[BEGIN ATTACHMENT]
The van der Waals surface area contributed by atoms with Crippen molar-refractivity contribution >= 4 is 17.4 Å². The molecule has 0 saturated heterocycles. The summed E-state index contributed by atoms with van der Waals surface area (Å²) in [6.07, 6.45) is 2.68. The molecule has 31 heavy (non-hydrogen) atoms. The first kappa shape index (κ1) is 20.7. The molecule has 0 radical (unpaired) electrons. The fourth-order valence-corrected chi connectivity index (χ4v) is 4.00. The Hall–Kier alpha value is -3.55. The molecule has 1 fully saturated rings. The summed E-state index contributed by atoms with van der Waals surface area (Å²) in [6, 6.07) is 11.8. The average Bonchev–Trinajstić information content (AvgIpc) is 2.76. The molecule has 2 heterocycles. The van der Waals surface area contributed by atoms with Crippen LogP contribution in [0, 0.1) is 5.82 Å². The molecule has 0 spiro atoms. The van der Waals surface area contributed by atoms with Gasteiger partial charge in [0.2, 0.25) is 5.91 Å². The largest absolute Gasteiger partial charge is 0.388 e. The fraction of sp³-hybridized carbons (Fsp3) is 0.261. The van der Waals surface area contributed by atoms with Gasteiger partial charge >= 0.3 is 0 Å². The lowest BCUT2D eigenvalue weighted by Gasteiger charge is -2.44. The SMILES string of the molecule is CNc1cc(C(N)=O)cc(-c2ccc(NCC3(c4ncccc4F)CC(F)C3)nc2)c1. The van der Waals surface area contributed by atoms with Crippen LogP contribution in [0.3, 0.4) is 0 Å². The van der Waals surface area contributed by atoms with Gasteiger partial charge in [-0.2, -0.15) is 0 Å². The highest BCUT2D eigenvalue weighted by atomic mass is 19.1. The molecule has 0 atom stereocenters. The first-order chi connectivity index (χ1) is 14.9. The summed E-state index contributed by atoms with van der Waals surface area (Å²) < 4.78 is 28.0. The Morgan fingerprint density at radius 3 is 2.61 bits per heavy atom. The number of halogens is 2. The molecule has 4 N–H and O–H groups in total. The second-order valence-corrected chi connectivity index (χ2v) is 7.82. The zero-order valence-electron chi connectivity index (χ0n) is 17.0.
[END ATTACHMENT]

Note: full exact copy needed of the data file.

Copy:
The van der Waals surface area contributed by atoms with Crippen molar-refractivity contribution >= 4 is 17.4 Å². The molecule has 0 saturated heterocycles. The summed E-state index contributed by atoms with van der Waals surface area (Å²) in [6.07, 6.45) is 2.68. The molecule has 31 heavy (non-hydrogen) atoms. The first kappa shape index (κ1) is 20.7. The molecule has 0 radical (unpaired) electrons. The fourth-order valence-corrected chi connectivity index (χ4v) is 4.00. The Hall–Kier alpha value is -3.55. The molecule has 1 fully saturated rings. The summed E-state index contributed by atoms with van der Waals surface area (Å²) in [6, 6.07) is 11.8. The average Bonchev–Trinajstić information content (AvgIpc) is 2.76. The molecule has 2 heterocycles. The van der Waals surface area contributed by atoms with Crippen LogP contribution in [0, 0.1) is 5.82 Å². The molecule has 0 spiro atoms. The van der Waals surface area contributed by atoms with Gasteiger partial charge in [0.2, 0.25) is 5.91 Å². The largest absolute Gasteiger partial charge is 0.388 e. The fraction of sp³-hybridized carbons (Fsp3) is 0.261. The van der Waals surface area contributed by atoms with Gasteiger partial charge >= 0.3 is 0 Å². The lowest BCUT2D eigenvalue weighted by Gasteiger charge is -2.44. The SMILES string of the molecule is CNc1cc(C(N)=O)cc(-c2ccc(NCC3(c4ncccc4F)CC(F)C3)nc2)c1. The van der Waals surface area contributed by atoms with Crippen LogP contribution in [0.3, 0.4) is 0 Å². The van der Waals surface area contributed by atoms with Gasteiger partial charge in [-0.2, -0.15) is 0 Å². The highest BCUT2D eigenvalue weighted by atomic mass is 19.1. The molecule has 0 atom stereocenters. The first-order chi connectivity index (χ1) is 14.9. The summed E-state index contributed by atoms with van der Waals surface area (Å²) < 4.78 is 28.0. The Morgan fingerprint density at radius 3 is 2.61 bits per heavy atom. The number of halogens is 2. The molecule has 4 N–H and O–H groups in total. The second-order valence-corrected chi connectivity index (χ2v) is 7.82. The zero-order valence-electron chi connectivity index (χ0n) is 17.0.